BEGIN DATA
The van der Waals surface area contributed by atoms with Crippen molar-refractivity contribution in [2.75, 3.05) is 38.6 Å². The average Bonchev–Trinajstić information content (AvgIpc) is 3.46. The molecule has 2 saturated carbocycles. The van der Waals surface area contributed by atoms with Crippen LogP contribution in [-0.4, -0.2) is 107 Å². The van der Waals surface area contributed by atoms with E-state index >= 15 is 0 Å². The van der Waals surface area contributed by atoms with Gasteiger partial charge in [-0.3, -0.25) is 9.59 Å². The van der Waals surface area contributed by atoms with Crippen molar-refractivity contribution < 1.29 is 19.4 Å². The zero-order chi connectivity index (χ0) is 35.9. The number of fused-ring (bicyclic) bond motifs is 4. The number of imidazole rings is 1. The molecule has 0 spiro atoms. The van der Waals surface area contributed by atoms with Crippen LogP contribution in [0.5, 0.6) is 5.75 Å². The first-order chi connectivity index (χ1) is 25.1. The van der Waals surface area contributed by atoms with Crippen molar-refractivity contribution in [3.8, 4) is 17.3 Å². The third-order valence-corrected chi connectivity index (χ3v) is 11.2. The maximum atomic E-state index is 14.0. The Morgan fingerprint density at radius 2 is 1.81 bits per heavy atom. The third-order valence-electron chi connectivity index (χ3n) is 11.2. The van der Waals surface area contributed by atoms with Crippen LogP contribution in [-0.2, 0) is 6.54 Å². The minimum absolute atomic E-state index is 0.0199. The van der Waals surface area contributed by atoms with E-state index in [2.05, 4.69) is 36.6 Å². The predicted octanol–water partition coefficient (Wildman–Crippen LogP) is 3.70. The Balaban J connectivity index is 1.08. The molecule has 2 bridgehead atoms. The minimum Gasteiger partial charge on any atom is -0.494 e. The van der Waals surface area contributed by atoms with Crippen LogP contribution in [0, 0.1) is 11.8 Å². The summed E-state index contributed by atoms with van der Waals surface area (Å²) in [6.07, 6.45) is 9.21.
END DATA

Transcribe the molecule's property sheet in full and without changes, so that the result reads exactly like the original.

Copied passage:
The van der Waals surface area contributed by atoms with Crippen molar-refractivity contribution in [2.75, 3.05) is 38.6 Å². The average Bonchev–Trinajstić information content (AvgIpc) is 3.46. The molecule has 2 saturated carbocycles. The van der Waals surface area contributed by atoms with Crippen LogP contribution in [-0.4, -0.2) is 107 Å². The van der Waals surface area contributed by atoms with E-state index >= 15 is 0 Å². The van der Waals surface area contributed by atoms with Gasteiger partial charge in [-0.3, -0.25) is 9.59 Å². The van der Waals surface area contributed by atoms with Crippen molar-refractivity contribution < 1.29 is 19.4 Å². The zero-order chi connectivity index (χ0) is 35.9. The number of fused-ring (bicyclic) bond motifs is 4. The number of imidazole rings is 1. The molecule has 0 spiro atoms. The van der Waals surface area contributed by atoms with Crippen LogP contribution in [0.5, 0.6) is 5.75 Å². The first-order chi connectivity index (χ1) is 25.1. The van der Waals surface area contributed by atoms with Crippen molar-refractivity contribution in [3.8, 4) is 17.3 Å². The third-order valence-corrected chi connectivity index (χ3v) is 11.2. The maximum atomic E-state index is 14.0. The Morgan fingerprint density at radius 2 is 1.81 bits per heavy atom. The third-order valence-electron chi connectivity index (χ3n) is 11.2. The van der Waals surface area contributed by atoms with Crippen LogP contribution in [-0.2, 0) is 6.54 Å². The minimum absolute atomic E-state index is 0.0199. The van der Waals surface area contributed by atoms with E-state index in [2.05, 4.69) is 36.6 Å². The predicted octanol–water partition coefficient (Wildman–Crippen LogP) is 3.70. The Balaban J connectivity index is 1.08. The molecule has 2 bridgehead atoms. The minimum Gasteiger partial charge on any atom is -0.494 e. The van der Waals surface area contributed by atoms with Crippen LogP contribution in [0, 0.1) is 11.8 Å². The summed E-state index contributed by atoms with van der Waals surface area (Å²) in [6.07, 6.45) is 9.21.